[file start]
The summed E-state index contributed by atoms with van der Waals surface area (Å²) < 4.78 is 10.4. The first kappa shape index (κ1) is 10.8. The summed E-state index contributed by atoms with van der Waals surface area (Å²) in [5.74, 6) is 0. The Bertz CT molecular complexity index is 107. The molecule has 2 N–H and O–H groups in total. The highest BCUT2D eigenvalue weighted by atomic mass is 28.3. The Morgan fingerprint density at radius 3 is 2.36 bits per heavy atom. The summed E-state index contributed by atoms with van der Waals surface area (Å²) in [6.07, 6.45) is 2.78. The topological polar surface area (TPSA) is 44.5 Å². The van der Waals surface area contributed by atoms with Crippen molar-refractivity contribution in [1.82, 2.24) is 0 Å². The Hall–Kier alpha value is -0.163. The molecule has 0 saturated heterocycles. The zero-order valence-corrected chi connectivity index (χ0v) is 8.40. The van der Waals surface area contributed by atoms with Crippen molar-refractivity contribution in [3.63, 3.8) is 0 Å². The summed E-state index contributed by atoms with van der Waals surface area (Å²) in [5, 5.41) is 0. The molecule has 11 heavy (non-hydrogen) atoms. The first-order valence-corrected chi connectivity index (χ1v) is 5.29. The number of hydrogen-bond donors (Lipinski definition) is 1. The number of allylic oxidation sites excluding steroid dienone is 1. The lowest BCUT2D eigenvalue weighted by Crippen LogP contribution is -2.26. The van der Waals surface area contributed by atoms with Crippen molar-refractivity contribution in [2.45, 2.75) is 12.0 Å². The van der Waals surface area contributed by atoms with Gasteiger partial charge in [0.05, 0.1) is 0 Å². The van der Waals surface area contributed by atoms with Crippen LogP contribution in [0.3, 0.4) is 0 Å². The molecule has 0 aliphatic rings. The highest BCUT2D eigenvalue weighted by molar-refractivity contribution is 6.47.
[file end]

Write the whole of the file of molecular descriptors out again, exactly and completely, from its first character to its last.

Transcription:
The summed E-state index contributed by atoms with van der Waals surface area (Å²) < 4.78 is 10.4. The first kappa shape index (κ1) is 10.8. The summed E-state index contributed by atoms with van der Waals surface area (Å²) in [5.74, 6) is 0. The Bertz CT molecular complexity index is 107. The molecule has 2 N–H and O–H groups in total. The highest BCUT2D eigenvalue weighted by atomic mass is 28.3. The Morgan fingerprint density at radius 3 is 2.36 bits per heavy atom. The summed E-state index contributed by atoms with van der Waals surface area (Å²) in [6.07, 6.45) is 2.78. The topological polar surface area (TPSA) is 44.5 Å². The van der Waals surface area contributed by atoms with Crippen molar-refractivity contribution in [1.82, 2.24) is 0 Å². The Hall–Kier alpha value is -0.163. The molecule has 0 saturated heterocycles. The zero-order valence-corrected chi connectivity index (χ0v) is 8.40. The van der Waals surface area contributed by atoms with Crippen molar-refractivity contribution in [3.63, 3.8) is 0 Å². The summed E-state index contributed by atoms with van der Waals surface area (Å²) in [5, 5.41) is 0. The molecule has 11 heavy (non-hydrogen) atoms. The first-order valence-corrected chi connectivity index (χ1v) is 5.29. The number of hydrogen-bond donors (Lipinski definition) is 1. The number of allylic oxidation sites excluding steroid dienone is 1. The lowest BCUT2D eigenvalue weighted by Crippen LogP contribution is -2.26. The van der Waals surface area contributed by atoms with Crippen molar-refractivity contribution in [2.45, 2.75) is 12.0 Å². The van der Waals surface area contributed by atoms with Gasteiger partial charge in [0.05, 0.1) is 0 Å². The van der Waals surface area contributed by atoms with Crippen LogP contribution in [0.3, 0.4) is 0 Å². The molecule has 0 aliphatic rings. The highest BCUT2D eigenvalue weighted by molar-refractivity contribution is 6.47.